Standing instructions to the Department's inspectorate have reflected that unequivocal assurance ever since. The Bill now puts into statute the requirement that, subject to certain exceptions, planning inquiries shall be held in public. Oral evidence must be heard in public and documentary evidence must be open to public inspection. That is a substantial statutory achievement and the hon. Member for Hackney, South and Shoreditch was right to say that it is somewhat surprising that we find ourselves moving towards the statutory position on what has hitherto been a matter of generally observed administrative convenience. As to the exceptions, the Secretary of State may direct the hearing of evidence in camera only if he believes chat the disclosure of information would go against the national interest by affecting national security adversely or by harming the security of premises or property. My hon. Friend the Member for Harborough (Mr. Farr) raised a separate but related point about the privacy of individuals. Under the Bill, the national interest will be the biggest exclusion of the problem of privacy. After all, in the exceptions under the Bill, the Secretary of State could give a direction enabling a private session to take place only if he was satisfied that disclosure of the evidence would be contrary to the national interest. My hon. Friend may have overlooked that, because it is difficult to conceive of many instances where personal affairs could be regarded as a matter of national interest. We have tried to consider whether there would be a problem with privacy. As my hon. Friend the Member for Salisbury said in an intervention, to our knowledge there has been no occasion where personal or private affairs have caused a problem that resulted in a hearing being held in camera. The two most probable circumstances in which information of a personal or private nature is likely to be introduced at a planning inquiry are when a party wishes to use such information in support of his case for or against a proposed development, or, as is more doubtful, when a party makes allegations about the personal affairs of another party in an effort to influence the inspector's consideration of the proposal. On the specific point of trying to widen the exemption to include personal privacy, my hon. Friend the Member for Harborough, though perfectly correct to raise the matter, should be reassured that the circumstances of a planning inquiry and the requirement under my hon. Friend's Bill for the national criterion to be applied, are such that no individual would find his privacy impugned."It is Government policy that inspectors should in future not accede to requests that they should hear evidence in private at planning inquiries."—[Official Report, 4 May 1972; Vol. 836, c. 199.]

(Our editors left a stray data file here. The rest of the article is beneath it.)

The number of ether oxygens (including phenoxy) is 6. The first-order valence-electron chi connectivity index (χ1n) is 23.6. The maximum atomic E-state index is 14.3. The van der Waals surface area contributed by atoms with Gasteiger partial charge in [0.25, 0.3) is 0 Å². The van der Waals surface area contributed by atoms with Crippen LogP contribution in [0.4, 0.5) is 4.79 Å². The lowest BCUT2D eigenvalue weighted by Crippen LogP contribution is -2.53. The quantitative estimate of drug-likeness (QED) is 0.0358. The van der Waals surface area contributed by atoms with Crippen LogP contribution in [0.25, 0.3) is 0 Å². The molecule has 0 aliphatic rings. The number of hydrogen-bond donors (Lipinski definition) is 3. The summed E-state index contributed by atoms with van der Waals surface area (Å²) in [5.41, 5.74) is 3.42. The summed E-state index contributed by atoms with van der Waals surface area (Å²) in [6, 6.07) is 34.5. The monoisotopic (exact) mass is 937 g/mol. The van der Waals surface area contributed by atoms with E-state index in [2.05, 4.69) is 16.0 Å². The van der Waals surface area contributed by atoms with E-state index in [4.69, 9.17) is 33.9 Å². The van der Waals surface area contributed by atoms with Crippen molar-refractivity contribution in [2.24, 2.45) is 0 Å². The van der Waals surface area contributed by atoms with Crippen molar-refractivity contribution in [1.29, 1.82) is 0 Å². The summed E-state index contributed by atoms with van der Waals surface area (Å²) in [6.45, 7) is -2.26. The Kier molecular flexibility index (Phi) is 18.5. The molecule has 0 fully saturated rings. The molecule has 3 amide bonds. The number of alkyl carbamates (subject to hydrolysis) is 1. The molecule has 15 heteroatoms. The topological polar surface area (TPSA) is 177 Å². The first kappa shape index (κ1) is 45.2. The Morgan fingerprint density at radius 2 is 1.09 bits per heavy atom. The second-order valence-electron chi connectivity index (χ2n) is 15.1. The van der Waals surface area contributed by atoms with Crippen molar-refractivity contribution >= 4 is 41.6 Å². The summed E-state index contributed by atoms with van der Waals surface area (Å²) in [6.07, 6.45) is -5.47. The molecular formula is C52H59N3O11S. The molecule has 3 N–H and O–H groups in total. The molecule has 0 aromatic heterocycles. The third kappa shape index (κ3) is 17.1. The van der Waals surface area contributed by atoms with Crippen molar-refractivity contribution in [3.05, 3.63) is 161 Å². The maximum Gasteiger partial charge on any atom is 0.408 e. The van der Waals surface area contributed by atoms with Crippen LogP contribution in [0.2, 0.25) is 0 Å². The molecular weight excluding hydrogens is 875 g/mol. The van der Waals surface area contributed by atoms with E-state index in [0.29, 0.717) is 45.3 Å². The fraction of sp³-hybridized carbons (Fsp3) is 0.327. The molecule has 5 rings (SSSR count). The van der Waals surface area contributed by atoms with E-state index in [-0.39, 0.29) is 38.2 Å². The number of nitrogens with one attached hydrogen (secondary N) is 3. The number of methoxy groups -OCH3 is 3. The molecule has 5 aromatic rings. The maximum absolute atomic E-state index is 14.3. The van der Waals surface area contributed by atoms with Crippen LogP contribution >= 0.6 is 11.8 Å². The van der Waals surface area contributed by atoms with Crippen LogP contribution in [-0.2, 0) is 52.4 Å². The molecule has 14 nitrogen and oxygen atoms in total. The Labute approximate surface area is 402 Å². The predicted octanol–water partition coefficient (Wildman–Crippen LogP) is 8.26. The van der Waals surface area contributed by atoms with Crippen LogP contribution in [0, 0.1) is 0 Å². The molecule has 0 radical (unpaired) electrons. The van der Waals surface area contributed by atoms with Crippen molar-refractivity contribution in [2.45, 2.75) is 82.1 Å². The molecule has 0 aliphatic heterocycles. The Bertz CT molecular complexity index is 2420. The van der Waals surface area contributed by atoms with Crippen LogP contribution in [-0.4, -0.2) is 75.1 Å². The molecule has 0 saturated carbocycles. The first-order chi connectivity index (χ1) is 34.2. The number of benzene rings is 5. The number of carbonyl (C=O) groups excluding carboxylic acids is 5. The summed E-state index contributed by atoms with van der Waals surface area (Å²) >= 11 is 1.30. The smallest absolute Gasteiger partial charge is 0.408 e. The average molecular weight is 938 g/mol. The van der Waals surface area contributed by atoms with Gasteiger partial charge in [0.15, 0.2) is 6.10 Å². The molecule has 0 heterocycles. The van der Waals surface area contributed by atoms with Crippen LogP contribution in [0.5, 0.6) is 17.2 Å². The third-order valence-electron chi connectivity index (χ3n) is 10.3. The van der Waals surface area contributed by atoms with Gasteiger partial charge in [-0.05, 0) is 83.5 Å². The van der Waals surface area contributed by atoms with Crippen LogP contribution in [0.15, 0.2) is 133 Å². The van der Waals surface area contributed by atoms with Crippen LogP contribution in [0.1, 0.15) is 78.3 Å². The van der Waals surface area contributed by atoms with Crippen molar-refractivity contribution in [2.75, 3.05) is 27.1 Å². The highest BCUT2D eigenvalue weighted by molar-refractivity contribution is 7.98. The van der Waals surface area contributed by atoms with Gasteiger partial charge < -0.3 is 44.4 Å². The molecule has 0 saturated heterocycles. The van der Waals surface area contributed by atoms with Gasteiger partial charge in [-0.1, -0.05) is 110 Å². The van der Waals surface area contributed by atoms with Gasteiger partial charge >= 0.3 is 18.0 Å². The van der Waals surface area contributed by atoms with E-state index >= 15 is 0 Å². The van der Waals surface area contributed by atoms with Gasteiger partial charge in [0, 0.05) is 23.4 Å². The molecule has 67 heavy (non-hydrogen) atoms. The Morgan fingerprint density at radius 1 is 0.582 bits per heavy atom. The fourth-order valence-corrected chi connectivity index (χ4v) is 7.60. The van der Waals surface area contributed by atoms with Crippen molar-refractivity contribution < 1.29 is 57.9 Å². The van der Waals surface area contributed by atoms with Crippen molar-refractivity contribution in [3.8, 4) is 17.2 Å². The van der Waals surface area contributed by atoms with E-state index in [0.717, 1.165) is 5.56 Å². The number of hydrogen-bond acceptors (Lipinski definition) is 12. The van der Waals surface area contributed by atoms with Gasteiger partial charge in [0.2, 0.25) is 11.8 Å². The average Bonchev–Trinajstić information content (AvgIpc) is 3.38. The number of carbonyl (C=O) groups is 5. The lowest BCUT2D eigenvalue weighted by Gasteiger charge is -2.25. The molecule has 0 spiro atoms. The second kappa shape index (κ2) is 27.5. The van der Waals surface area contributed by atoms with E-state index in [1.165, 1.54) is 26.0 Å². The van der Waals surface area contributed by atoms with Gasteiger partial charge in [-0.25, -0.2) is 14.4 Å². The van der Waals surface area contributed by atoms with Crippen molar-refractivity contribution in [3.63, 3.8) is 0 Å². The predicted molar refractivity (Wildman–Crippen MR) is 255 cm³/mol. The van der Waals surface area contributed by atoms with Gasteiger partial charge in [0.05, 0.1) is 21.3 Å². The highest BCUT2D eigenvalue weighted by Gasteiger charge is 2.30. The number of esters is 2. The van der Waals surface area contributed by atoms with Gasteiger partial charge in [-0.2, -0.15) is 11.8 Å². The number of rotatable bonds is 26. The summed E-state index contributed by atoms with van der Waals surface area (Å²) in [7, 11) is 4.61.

I had in mind the power of local authority housing committees to hold private sessions when housing applications are heard. The reason why they do that is that personal and private details must be made available to the committee, although not to the general public.